A local for-profit college might be close to ending a two-year legal battle against its former students.
A settlement has been proposed in the class action lawsuit between the Richmond School of Health and Technology Inc. and students who claim the school used deceptive practices to lure them in while allegedly not providing adequate education.
The case, filed in federal court in 2011, claimed Richmond School of Health and Technology carried out a scheme that targeted African American people in low-income areas of Richmond in an attempt to profit from federal financial aid dollars. The school advertised classes for careers for surgical technicians, medical assistants, massage therapists and others.“RSHT is a sham,” the initial suit claimed in 2011. “It exists to make money without any regard for the education its students receive in exchange.”
According to the terms of the proposed settlement, which received initial approval last month in federal court, RSHT would pay $5 million to a pool of potentially any students who were enrolled at the school between July 1, 2004, and Feb. 28, 2013. That could be as many as 4,000 students, depending on how many make a claim.
The Washington law firm that is representing the students has been running ads and attempting to contact the students for participation in the settlement.
“We’re trying to inform people through the ad and also by sending out mail notices to all the individuals based on the school’s records we believe are members of the class,” said Glenn Schlactus, an attorney with Relman, Dane & Colfax.
There is a three-month notice period in order to give class members a chance to respond, and a hearing will then be held in July for final approval.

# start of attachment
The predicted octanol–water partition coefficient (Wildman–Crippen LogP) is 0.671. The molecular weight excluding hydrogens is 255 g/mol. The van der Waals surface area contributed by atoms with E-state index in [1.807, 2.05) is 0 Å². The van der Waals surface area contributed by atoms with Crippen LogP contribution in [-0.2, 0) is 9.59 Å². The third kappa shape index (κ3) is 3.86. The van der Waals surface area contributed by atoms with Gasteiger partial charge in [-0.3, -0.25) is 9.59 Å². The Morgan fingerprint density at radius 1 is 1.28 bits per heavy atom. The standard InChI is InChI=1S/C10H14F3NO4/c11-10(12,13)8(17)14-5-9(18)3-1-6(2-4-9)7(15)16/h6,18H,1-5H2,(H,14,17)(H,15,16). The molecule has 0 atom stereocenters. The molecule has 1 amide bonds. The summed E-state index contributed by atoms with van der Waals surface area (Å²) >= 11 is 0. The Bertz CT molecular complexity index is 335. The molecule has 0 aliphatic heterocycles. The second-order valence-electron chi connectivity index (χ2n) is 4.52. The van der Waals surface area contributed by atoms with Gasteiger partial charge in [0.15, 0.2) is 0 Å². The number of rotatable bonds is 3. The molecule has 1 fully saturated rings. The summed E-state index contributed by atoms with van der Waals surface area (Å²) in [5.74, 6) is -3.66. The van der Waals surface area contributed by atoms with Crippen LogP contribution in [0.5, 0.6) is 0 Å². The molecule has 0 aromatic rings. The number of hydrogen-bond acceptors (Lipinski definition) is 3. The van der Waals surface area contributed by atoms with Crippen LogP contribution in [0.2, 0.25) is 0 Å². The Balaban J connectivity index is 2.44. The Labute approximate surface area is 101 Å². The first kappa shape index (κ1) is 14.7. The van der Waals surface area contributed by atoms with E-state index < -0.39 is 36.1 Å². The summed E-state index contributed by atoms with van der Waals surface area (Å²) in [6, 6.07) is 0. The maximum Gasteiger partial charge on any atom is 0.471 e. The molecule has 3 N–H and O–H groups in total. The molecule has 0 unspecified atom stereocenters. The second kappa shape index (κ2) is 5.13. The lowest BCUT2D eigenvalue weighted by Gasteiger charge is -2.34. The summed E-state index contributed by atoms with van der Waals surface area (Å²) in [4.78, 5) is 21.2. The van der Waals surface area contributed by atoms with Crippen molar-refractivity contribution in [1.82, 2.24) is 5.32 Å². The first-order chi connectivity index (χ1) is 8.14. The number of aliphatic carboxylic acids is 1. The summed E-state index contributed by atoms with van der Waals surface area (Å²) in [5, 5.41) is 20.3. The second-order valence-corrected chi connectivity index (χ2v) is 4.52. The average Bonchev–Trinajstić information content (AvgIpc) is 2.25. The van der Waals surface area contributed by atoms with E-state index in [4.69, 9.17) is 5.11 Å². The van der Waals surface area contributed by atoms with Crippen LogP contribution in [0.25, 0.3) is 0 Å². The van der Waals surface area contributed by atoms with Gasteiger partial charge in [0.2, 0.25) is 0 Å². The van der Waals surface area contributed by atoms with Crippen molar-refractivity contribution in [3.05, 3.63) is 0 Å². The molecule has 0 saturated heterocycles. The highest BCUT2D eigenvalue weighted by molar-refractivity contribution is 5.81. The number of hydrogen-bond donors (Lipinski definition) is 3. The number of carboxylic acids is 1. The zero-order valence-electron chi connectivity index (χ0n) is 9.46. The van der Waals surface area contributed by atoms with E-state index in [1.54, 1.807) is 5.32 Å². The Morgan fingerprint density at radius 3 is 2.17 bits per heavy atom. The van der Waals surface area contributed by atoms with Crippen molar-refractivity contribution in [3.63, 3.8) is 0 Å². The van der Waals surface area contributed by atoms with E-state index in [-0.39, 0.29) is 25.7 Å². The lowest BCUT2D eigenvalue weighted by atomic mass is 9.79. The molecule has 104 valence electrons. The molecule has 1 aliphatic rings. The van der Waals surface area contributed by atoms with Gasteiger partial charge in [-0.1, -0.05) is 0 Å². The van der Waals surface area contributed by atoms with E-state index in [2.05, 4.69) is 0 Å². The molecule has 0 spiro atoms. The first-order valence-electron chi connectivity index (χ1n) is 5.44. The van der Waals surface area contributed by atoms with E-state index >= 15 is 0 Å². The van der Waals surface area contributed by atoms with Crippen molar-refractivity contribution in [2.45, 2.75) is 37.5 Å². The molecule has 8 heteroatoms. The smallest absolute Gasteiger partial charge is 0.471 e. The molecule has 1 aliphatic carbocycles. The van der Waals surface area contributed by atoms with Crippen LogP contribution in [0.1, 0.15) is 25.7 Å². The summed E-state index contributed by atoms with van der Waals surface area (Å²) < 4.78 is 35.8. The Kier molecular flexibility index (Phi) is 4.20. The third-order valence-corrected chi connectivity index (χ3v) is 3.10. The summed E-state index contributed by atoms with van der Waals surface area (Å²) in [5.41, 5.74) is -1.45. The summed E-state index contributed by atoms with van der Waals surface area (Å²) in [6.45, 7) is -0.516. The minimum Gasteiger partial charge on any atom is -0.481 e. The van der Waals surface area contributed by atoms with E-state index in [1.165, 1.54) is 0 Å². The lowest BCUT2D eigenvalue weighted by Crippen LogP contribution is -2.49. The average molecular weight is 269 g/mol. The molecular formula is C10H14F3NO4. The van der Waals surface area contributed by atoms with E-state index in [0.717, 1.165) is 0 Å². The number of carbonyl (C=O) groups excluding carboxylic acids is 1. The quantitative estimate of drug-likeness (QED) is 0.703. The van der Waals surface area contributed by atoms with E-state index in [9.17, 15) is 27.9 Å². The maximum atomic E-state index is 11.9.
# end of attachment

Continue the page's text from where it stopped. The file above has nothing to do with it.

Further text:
The $5 million mark was agreed upon during a mediation process last fall that included the school, the plaintiffs’ attorneys and the school’s insurer, Schlactus said.
The proposed settlement allows the school to put an end to the suit without admitting any wrongdoing. And the school has continued to deny the allegations.
RSHT is now known as Chester Career College. The school rebranded this year, according to an employee at the school. It is under new management but has the same owner. It is down to one classroom building at 751 West Hundred Road. It previously also had a large office at Willow Lawn.
A message left at the school for Margaret Knight, who founded it originally in 1997, was not returned by press time.
Ted Brenner, the school’s attorney with Richmond firm Brenner, Evans & Millman, declined to comment beyond what’s in the court filings.
The suit against the school claims breach of contract, fraudulent inducement and violations of the Equal Credit Opportunity Act and the Virginia Consumer Protection Act.
According to the suit: “Among other failings, RSHT does not prepare its students to take and pass certification tests that they must pass to be licensed; does not provide adequate externships to students who require externships for licensing; does not provide adequate equipment to train students properly; and does not always provide teachers for its classes.”
The school charged students $10,000 to $20,000 for tuition, which was often paid for with financial aid.
That aid totaled more than $5 million a year, or 86 percent of the school’s revenue, the suit claimed.
“RSHT treats the Department of Education as its source for cash, with the students serving unwittingly as the means by which RSHT enriches itself at the expense of both the students and the public.”
Other for-profit colleges and vocational schools across the country have been caught up in lawsuits in recent years. Allegations range from deceptive recruiting practices to fraud against U.S. taxpayers.